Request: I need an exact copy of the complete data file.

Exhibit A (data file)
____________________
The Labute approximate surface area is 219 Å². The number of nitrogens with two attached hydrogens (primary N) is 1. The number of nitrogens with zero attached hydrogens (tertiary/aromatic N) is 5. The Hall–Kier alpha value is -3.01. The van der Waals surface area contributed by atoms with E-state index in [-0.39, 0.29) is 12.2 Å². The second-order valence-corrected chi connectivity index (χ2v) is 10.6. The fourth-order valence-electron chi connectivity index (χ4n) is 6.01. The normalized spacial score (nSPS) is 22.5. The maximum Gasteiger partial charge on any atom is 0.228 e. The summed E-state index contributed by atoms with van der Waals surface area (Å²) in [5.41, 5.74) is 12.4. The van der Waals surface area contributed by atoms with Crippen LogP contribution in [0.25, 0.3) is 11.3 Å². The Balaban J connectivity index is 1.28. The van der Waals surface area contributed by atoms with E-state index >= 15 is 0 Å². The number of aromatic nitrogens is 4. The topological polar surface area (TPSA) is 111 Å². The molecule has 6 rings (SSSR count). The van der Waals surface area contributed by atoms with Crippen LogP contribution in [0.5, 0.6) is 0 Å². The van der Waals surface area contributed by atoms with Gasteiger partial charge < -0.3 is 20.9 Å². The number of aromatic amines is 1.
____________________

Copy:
The Labute approximate surface area is 219 Å². The number of nitrogens with two attached hydrogens (primary N) is 1. The number of nitrogens with zero attached hydrogens (tertiary/aromatic N) is 5. The Hall–Kier alpha value is -3.01. The van der Waals surface area contributed by atoms with E-state index in [-0.39, 0.29) is 12.2 Å². The second-order valence-corrected chi connectivity index (χ2v) is 10.6. The fourth-order valence-electron chi connectivity index (χ4n) is 6.01. The normalized spacial score (nSPS) is 22.5. The maximum Gasteiger partial charge on any atom is 0.228 e. The summed E-state index contributed by atoms with van der Waals surface area (Å²) in [5.41, 5.74) is 12.4. The van der Waals surface area contributed by atoms with Crippen LogP contribution in [0.25, 0.3) is 11.3 Å². The Balaban J connectivity index is 1.28. The van der Waals surface area contributed by atoms with E-state index >= 15 is 0 Å². The number of aromatic nitrogens is 4. The topological polar surface area (TPSA) is 111 Å². The molecule has 6 rings (SSSR count). The van der Waals surface area contributed by atoms with Crippen LogP contribution in [0.5, 0.6) is 0 Å². The van der Waals surface area contributed by atoms with Gasteiger partial charge < -0.3 is 20.9 Å². The number of aromatic amines is 1.